Time for Ravens to Tweak Their Best Player Available Doctrine?


"Best player available" is such a strongly-held doctrine in Baltimore that it may as well be tattooed on every employee in the personnel department.

But as the game has changed, and drafting trends have followed, is it time to shift that philosophy?

Assistant General Manager Eric DeCosta opened up that conversation when discussing the trend of wide receivers flying off the board quicker than expected.

"Listen, you can either pick the best player when you're on the clock or you sort of change your valuations of the positions and maybe tweak how you value the positions in comparison to the other positions," DeCosta said. "Not all positions maybe are valued the same."

The Ravens have a long history under General Manager Ozzie Newsome of being patient in the draft and selecting players based off their grade rather than need. It's a strategy that has reaped great rewards.

For example, the Ravens didn't need an offensive tackle in 1996 when they took Jonathan Ogden with the first pick (No. 4 overall) in franchise history. After playing guard his rookie season, Ogden went on to be a Hall of Fame tackle.

There are countless more examples, including drafting tight end Todd Heap, linebacker C.J. Mosley, running back Jamal Lewis and defensive tackle Haloti Ngata when the Ravens already seemed set at those positions in the years they were taken.

But these days, if a team wants to add a player at an offensive skill position, they may have to compromise and perhaps "reach" if judging by pure grades.

"What's started happening is that there are certain positions that, even if they're graded the same as other positions, they get picked first because of the fascination of everybody on skill players and playmakers," DeCosta said. "They're the real sexy picks."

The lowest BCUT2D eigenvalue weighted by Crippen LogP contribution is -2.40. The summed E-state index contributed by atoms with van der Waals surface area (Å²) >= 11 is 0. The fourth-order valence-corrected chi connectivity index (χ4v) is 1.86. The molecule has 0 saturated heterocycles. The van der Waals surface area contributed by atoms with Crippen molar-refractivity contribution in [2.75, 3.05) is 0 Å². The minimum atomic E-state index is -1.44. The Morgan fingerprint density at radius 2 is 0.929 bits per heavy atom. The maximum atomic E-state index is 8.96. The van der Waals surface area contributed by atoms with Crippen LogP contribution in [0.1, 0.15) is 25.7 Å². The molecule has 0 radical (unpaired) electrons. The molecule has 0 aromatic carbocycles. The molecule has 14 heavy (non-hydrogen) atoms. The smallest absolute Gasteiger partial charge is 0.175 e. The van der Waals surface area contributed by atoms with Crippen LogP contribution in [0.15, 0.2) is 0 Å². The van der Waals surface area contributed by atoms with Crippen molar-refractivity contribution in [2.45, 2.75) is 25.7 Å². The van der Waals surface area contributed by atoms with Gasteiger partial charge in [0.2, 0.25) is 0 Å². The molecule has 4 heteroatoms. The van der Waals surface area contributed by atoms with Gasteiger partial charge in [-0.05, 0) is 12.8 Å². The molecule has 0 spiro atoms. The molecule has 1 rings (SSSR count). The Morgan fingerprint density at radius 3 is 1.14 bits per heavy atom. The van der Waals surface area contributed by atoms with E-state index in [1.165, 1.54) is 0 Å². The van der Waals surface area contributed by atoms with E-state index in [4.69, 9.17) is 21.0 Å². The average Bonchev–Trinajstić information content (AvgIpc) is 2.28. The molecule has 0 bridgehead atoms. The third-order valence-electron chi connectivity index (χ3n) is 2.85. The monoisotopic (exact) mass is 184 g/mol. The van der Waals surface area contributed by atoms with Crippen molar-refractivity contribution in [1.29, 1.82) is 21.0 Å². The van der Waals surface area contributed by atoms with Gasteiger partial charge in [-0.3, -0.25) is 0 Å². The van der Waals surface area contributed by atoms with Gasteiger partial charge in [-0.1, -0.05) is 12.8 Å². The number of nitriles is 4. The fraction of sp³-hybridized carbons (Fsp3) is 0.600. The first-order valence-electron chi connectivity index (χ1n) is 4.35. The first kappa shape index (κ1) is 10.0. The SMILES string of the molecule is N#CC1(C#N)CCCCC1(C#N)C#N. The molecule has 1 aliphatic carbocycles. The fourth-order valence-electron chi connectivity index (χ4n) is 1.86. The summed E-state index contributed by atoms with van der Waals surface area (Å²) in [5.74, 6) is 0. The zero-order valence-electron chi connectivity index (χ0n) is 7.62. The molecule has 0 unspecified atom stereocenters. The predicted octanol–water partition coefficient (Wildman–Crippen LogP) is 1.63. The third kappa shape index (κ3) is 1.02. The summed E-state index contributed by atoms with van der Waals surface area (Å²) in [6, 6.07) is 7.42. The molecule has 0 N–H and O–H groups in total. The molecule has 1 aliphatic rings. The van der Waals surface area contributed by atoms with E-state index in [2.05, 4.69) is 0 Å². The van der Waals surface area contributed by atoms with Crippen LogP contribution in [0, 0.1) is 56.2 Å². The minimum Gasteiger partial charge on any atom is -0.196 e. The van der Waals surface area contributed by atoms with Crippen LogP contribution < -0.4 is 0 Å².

Generally speaking, "sexy" positions are quarterback, left tackle, wide receiver, tight end, cornerback and pass rusher. Those are the playmakers. Other positions such as guard, defensive linemen, inside linebackers or safeties aren't as glitzy.

Over the past 10 years, DeCosta said, rule changes have put more of a focus on offensive football and scoring more points. Thus, teams are gravitating toward positions more suited for that game style.

For example, in last year's draft, three wide receivers (Corey Davis, Mike Williams and John Ross) all went in the first nine picks. At least one of them was expected to be on the board when the Ravens were on the clock at No. 16.

None of the three had good rookie seasons, in large part because of injuries. Some of the players drafted behind them included cornerback Marshon Lattimore (No. 11, New Orleans Saints), defensive end Derek Barnett (No. 14, Philadelphia Eagles) and cornerback Marlon Humphrey (No. 16, Ravens).

However, the Ravens also liked wide receivers JuJu Smith-Schuster and Cooper Kupp in last year's draft. Smith-Schuster went to the Pittsburgh Steelers at the end of the second round (No. 62). Kupp went to the Los Angeles Rams near the start of the third (No. 69). Baltimore could have taken either with their first third-round pick (No. 74)

Wide receivers fly off the board, and they often go in clusters. And that could be the case again this year at the end of the first round or start of the second.

"Either you continue to do what you did 15 or 20 years ago, or you start to change your thinking a little bit," DeCosta said. "You're saying, 'OK, well, this receiver may not be graded quite as high as this offensive guard, but in terms of the value that they bring to the team in terms of scoring points, maybe he's actually more valuable than that offensive guard."

On one hand, if the Ravens don't change, they may get shut out on the wide receivers they covet. In order to fix the Ravens' long-term issues at wideout, they have to take shots at them in the draft.

On the other hand, DeCosta pointed to the 2007 draft when the Ravens selected guard Ben Grubbs late in the first round, then got guard Marshal Yanda midway through the third round. Grubbs went to two Pro Bowls and Yanda has been to six. They should have been drafted higher, but the Ravens got steals because guards' value is depressed.

DeCosta also said drafting a wide receiver higher than their grade can set unfair expectations on how much, or how quickly, that player should produce in fans' eyes. If the player doesn't meet those standards, there's unrest and it can end up harming the player.

So, should the Ravens change their philosophy to get in on the wide receiver rampage? DeCosta said he's not saying Baltimore necessarily should.

"I'm telling you philosophically," he said. "[These are the] internal debates inside my brain. Our own strategy is our own strategy. We'll be ready to go."

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